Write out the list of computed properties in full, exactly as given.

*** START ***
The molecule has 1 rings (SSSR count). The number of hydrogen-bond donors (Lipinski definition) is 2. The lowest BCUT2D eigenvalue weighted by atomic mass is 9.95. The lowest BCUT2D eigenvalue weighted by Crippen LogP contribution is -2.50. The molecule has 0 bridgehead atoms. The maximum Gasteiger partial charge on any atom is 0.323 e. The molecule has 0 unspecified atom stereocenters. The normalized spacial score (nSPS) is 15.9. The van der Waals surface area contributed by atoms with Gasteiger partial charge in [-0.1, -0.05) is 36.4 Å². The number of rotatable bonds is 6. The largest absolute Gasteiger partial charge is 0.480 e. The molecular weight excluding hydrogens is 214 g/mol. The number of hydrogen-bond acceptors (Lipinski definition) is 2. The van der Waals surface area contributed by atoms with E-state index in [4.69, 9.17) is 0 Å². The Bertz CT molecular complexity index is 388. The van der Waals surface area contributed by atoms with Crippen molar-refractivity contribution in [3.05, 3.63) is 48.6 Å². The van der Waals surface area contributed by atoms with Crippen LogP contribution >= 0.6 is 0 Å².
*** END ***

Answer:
The molecule has 1 rings (SSSR count). The number of hydrogen-bond donors (Lipinski definition) is 2. The lowest BCUT2D eigenvalue weighted by atomic mass is 9.95. The lowest BCUT2D eigenvalue weighted by Crippen LogP contribution is -2.50. The molecule has 0 bridgehead atoms. The maximum Gasteiger partial charge on any atom is 0.323 e. The molecule has 0 unspecified atom stereocenters. The normalized spacial score (nSPS) is 15.9. The van der Waals surface area contributed by atoms with Gasteiger partial charge in [-0.1, -0.05) is 36.4 Å². The number of rotatable bonds is 6. The largest absolute Gasteiger partial charge is 0.480 e. The molecular weight excluding hydrogens is 214 g/mol. The number of hydrogen-bond acceptors (Lipinski definition) is 2. The van der Waals surface area contributed by atoms with E-state index in [4.69, 9.17) is 0 Å². The Bertz CT molecular complexity index is 388. The van der Waals surface area contributed by atoms with Crippen molar-refractivity contribution in [3.05, 3.63) is 48.6 Å². The van der Waals surface area contributed by atoms with Crippen LogP contribution >= 0.6 is 0 Å².